josie I'll tell you why people are getting fussed about it. Because that school is receiving funding that should be going to the state schools in Exeter. Because that school isn't needed here. Because people - like you - are moving from another area to take advantage of state funding that should be going to the existing schools, and to save yourself fees which you would otherwise be paying. There is no demand for Steiner in Exeter. And no need for any free schools.

mysterio Mon 01-Jul-13 07:37:40

Wanted to add that I know someone who has a son with special needs (autism) and she wanted him to go to a certain Steiner school because of their gentle approach, supposed "accept everybody" approach, good values, etc. When she approached the school to ask if he could join, the teacher told her she would ask the class their opinion first (as it's child led). She came back to her saying that the class didn't want the boy to start there. Unbelievable. So just goes to show, they don't always practice what they preach.

gillapr Fri 30-Aug-13 22:06:06

Don't even consider a Steiner school - until you have researched thoroughly 'anthroposophy' on sites like Waldorf Critics/Quackometer and Waldorf Watch. If you agree with Steiner's (what many consider to be bizarre and worrying beliefs and approaches to education) that's great. But if you don't - you will be making huge mistake which will be expensive and stressful to put right.

I only wish the information had been on-line before deciding to send my daughter to a Steiner Waldorf (SW) establishment.

At first I sent my child to nearby private school, she thrived at its nursery and I assumed it would be a natural transition into the pre-prep. It was not. She had a dreadful start to school life, slapped and punched by the one other child in the class as well as horrendous pressure put on her to learn etc.

After looking at other local schools, I stumbled across SW education. I am now deeply embarrassed to admit that as well education (MBA), worldly and mature parent (had my daughter in my late 40's) I fell for the creative, tree-hugging hype. Seduced by the calmness of the environment, pretty baskets of shells, ribbons and cones to play with, the smell of bread baking and the gentle pastel colours painted on the walls etc. At the time, there was no other place I wanted her to be educated in.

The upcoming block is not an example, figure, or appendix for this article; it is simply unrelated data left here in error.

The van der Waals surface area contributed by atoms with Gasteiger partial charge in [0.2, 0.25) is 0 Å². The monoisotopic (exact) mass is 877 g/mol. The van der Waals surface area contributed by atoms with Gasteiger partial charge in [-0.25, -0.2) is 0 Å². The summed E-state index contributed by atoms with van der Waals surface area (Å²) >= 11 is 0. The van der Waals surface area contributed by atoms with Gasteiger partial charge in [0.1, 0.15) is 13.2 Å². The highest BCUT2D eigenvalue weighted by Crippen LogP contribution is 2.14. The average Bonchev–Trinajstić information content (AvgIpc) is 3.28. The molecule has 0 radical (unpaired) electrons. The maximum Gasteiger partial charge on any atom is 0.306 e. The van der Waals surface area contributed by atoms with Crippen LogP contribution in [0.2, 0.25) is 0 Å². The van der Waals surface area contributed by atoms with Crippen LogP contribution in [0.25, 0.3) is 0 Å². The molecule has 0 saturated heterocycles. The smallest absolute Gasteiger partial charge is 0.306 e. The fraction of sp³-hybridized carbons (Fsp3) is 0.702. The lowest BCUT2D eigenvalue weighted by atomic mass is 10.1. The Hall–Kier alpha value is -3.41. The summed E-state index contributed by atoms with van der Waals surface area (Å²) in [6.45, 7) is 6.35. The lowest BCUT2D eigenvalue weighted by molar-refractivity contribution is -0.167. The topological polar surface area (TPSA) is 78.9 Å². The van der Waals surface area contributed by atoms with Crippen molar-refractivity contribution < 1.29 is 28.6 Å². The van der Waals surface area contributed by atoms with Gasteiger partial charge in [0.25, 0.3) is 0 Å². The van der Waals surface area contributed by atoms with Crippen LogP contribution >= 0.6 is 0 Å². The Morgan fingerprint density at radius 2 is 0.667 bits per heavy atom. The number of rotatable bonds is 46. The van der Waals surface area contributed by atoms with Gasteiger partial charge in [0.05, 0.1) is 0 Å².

I had absolutely no idea of the bizarre nature of anthroposophy, I couldn't even say the word. For the first few months it seemed a good choice but as time progressed I became more and more concerned over some of the teaching styles and practices. It was only after I got a letter saying my child would be required to jump over a fire (yes true!) at one of their odd festivals they celebrate, that I started to research the true nature of SW schools. I then came across the websites mentioned above. By this time, she was entering SW Year 1.

Already a fluid reader with good writing skills, she was not allowed to use this skills at all. She was not allowed books to read or permitted to use normal pencils. Instead she was made to go back to the most basic of lessons and use huge crayons to write with. When I complained about this, I was told that she would only be allowed to use pencils, as and when the rest of the class was ready. There was only three other children in the Y1 at the time!!!!!!!!!!!!!!!

She could only use three colours of paint in her art and when a few other children were less than kind to her, I was told it was just 'childish' pranks and she should learn to deal with it. She was reduced to tears by the teacher because she refused to write the letter 'm' in the prescribed four stroke Steiner way and was devastated when made to sit alone at the back of a class of 12 pupils. Why? When challenged the teacher said it was his class and he could do what he wanted!

Once you understand ' anthroposophy' and Steiner's beliefs - these somewhat bizarre teaching practices will become very clear.

I decided to take her out of the school, but because she was so far behind academically I needed to employ a private tutor to bring her up to the most basic of standards- costing me over £1500. Also, she was so far behind that she was placed a year below her peers when she re-entered mainstream school.

I was so angry with the school because I felt conned by the 'so-called' innovative, creative and child orientated promises made to me by the school, I refused to pay the outstanding fees. In addition, I had serious concerns over her general health and safety, for instance, the classroom was infested with wild mice, which ran over the desks that children ate their lunch on. The school threatened me with debt-collectors, but when I said I wanted the matter to go before a small claims court, so it could be put on public record the disgraceful nature of the school and the appalling standard of teaching, the Trustee's backed down.

I can tell you from first-hand experience that SW schools are not what they claim. Only being allowed to use a limited number of colours in art and copying everything off a blackboard is the exact opposite of 'creative'. The bizarre religion that Steiner invented underpins everything that is said and done at these schools. It may, as you will no doubt be told, not taught to the children directly but it is done by stealth.

It was a truly dreadful experience. My dd has now been at mainstream state school for one year and is thriving and doing incredibly well. She tells me she hated the SW school and I looking back on it I can see why she would often beg me not to take her to school in the morning and come home bored and frustrated, desperate just to play with normal toys and paint pictures full of colour.

Join the discussion

Join the discussion

Registering is free, easy, and means you can join in the discussion, get discounts, win prizes and lots more.

Register now